Selling a foul, in any sport, is no different from selling a Ford. Whether it's pass interference, a double-play tag or straight-out World Cup flop, sales is a professional athlete's side job. And any great salesman will tell you that the art of selling is in the details: subtle yet persuasive body language, the fostering of relationships, building a reputation.

"...Qualification. Where a salesman finds out what a person needs and will say yes to.
Tom Hopkins, author of how to Master the Art of Selling says, "Refs, like all people, are influenced by the way they feel about the person who is selling to them, by their reputation and by whether they like and trust the person. As a salesman it is important to know the people who can affect your long-term success, and that means knowing every ref in the league."

In the end, you can't stop players from trying to sell. All you can do is try to keep them from being successful.

I especially like the 'knowing every ref in the league' because I have always felt pitchers and catchers need to know an umpire's tendencies. Since it is they who have to adjust to the umpire I always wanted to know what each and every umpire preferred to call.

J.T. Snow, doing a Sunday broadcast with David B. Fleming, mentioned how the Giants began the game pitching to an umpire's tendencies. Saying the scouting report on this umpire is exactly how they are pitching. The umpire is known for calling the "high" strike and that's where they are going with it and darn it, it's working!

Back when Dusty Baker was managing the Giants I emailed KFOG a question that the KFOG deejay asked Dusty. It was, do you have a scouting report for the umpires and do you pay as close attention to it as you do the scouting report on your opponent and he answered emphatically, Yes, we do.

He didn't want to give away any trade secrets but sport is all about finding a way to get an advantage over your opponent and if knowing a home plate umpire's tendencies is a way to score runs or prevent the opponent from scoring you have your edge.

(thanks again to Alyssa)

Kevin Marquez

Thursday, June 17, 2010

Rob Drake and the Mistakes

Before Giant fans hit the panic button on Tim Lincecum, one more time, let me do some 'splaining about yesterday's 6-3 Giants victory over the Orioles.

Tim Lincecum over the past couple of seasons has gone to the change-up as his "go-to" pitch and has had very good success when changing speeds. But yesterday, home plate umpire, Rob Drake, refused to call Lincecum's change-up a strike. Therefore, in trying to work around this "non-call" he had to throw the ball over the middle of the plate and because the Orioles are still in the major leagues, their batters made solid contact.

Lincecum's 10 strikeouts was a testament to his determination and refusal to let some attitudinal person, in-charge of calling balls and strikes, be the difference in winning or losing the game. And fortunately for Tim Lincecum, Aubrey Huff and Jose Uribe hit back-to-back homers to seal the deal on Tim's 6th victory in 2010.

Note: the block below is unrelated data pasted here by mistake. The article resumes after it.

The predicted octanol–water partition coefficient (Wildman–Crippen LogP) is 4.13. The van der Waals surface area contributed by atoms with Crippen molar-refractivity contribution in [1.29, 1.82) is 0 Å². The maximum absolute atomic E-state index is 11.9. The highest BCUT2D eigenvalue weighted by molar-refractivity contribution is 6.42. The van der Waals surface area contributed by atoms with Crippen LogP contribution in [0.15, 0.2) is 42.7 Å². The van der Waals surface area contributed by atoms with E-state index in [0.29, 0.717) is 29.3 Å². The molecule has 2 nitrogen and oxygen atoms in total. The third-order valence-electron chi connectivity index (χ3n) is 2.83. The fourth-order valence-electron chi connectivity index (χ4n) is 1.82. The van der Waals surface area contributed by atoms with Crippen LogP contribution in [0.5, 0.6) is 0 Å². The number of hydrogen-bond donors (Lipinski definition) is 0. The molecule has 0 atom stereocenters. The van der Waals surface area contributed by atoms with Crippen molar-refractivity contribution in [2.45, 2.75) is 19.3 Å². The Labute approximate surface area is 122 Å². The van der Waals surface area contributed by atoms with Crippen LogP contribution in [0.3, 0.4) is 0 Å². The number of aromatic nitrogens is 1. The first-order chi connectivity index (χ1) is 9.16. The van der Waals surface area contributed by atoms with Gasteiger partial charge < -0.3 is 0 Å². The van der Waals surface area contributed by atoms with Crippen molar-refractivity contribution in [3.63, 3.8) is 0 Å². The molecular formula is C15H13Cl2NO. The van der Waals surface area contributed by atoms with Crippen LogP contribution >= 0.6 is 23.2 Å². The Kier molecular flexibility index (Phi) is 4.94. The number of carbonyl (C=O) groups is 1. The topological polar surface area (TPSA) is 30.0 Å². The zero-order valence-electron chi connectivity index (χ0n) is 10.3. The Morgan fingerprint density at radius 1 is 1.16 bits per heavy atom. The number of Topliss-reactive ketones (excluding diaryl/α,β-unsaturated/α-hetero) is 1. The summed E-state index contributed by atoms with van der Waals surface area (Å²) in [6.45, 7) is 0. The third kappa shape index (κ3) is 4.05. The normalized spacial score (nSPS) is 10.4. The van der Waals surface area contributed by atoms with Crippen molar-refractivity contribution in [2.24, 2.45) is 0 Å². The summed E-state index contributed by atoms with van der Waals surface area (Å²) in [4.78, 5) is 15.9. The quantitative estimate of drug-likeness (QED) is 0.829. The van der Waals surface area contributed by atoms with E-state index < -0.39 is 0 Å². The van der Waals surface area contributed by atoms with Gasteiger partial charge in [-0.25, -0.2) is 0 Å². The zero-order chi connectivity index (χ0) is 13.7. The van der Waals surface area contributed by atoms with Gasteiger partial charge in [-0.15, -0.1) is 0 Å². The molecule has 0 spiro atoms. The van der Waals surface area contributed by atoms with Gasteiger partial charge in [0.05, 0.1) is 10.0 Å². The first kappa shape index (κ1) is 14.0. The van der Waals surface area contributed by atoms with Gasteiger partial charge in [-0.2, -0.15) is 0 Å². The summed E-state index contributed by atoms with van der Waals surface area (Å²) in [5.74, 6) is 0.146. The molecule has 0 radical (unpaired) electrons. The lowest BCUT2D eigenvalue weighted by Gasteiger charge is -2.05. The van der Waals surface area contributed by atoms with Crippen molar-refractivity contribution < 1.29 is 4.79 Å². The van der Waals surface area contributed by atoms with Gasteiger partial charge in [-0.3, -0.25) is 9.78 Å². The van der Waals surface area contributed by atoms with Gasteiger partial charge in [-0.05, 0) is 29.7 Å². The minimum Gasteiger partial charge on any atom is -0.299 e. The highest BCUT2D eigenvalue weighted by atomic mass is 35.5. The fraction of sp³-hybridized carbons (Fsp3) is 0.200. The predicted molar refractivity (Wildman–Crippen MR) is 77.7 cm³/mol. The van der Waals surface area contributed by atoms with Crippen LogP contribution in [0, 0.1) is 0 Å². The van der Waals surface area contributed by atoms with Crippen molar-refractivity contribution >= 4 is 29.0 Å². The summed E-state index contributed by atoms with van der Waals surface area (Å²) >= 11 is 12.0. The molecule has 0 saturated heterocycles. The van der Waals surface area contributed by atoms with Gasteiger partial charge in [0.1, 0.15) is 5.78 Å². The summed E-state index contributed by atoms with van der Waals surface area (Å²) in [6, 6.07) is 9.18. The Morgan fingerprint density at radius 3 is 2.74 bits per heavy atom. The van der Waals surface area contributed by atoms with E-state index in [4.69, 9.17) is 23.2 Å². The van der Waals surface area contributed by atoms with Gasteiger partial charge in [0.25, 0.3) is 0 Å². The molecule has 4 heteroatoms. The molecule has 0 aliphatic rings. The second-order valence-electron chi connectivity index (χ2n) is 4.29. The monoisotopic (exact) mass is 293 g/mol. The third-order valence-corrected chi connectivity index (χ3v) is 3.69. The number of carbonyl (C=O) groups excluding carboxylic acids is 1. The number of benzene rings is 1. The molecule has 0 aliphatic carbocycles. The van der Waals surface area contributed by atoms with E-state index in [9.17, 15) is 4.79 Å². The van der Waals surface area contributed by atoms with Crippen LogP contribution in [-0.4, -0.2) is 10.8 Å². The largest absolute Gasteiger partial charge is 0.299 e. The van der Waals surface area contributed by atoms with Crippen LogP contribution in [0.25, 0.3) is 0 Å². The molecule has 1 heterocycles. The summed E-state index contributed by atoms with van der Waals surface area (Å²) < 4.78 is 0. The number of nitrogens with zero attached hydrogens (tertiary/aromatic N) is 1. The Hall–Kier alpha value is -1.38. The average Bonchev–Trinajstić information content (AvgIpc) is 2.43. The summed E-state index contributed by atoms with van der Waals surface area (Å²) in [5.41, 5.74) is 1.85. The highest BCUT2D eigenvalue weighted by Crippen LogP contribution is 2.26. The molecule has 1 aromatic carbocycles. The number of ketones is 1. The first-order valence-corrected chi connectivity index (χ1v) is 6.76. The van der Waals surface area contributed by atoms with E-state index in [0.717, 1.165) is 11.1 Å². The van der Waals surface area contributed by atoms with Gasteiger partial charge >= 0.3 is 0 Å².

Too many times a home plate umpire will make up his mind what is and is not a strike without letting the pitcher prove to him he is capable of throwing that pitch for a strike. Yesterday was a day when Rob "the Mistake" Drake chose not to call Tim Lincecum's change-up a strike. Drake didn't mind calling the Oriole pitcher's (Guthrie) pitches strikes, even if they were at knee level or lower.

We all get so caught up in a team's won/loss record and forget that these players are major leaguers. I mean there are hundreds, thousands of players in the minor leagues busting hump to make this league and are apparently not as gifted as the players in this league, regardless of a player's team's won/loss record.

Give a major leaguer enough of an opportunity to succeed (hitter's strike zone) and see the underdog snatch victory from the jaws of defeat.

Don't worry about Tim. He's got what it takes to make Giant fans very happy they ARE fans of the Gigantes.

Go Giants/Gigantes!!!!!!

Kevin Marquez

Monday, June 14, 2010

Back in the Days of No Agents

According to an article in the Sporting News dated 4/26/2010, a half century ago, baseball belonged to the owners. When players signed their contracts there were no agents and few, if any, negotiations.

Ralph Kiner: First contract: 1941 Pittsburgh Pirates.
The only problems I ever had were with Branch Rickey who was very stingy with money to ballplayers. I had seven years that I led the National League in home runs, in succession. My seventh year we had a terrible year with the Pirates. We finished dead last with 112 losses. Rickey said to me, "I'm gonna have to cut your salary 25 percent," which was the maximum cut. I argued for many weeks with him through the mail and telegrams. He said to me, "Son, where did we finish?" I said, "We finished last." He said, "We can finish last without you," which meant I had to take the 25 percent cut or not play baseball.

Mike McCormick: First contract, 1956, New York Giants.
With the Giants, my first salary was $6,000 which was the major league minimum plus my bonus. Coming out of high school, that's all the money in the world. I was 17, living in New York city and scared to death. We didn't have agents. We represented ourselves. The environment was threatening for most guys because you were dealing with educated lawyers who were general managers.

Denny McLain: First contract, 1962 Chicago White Sox.
The Yankees guy came in, and he had a check for all the money. When he crossed his legs, he had a hole in the bottom of his shoe. My mother told him, "We will call you." The White Sox guy comes in. When he crossed his legs, he had no hole in his shoes. My mother being a Polish Jew from the old country-what is the most important thing to someone who came out of Europe at that time of their life? Shoes. My mother said, "You're not signing with the Yankees, if their cheap scout can't afford a pair of shoes, what do you think will happen to you?" I was 18. I was dying to go to the Yankees. My idol was Mickey Mantle.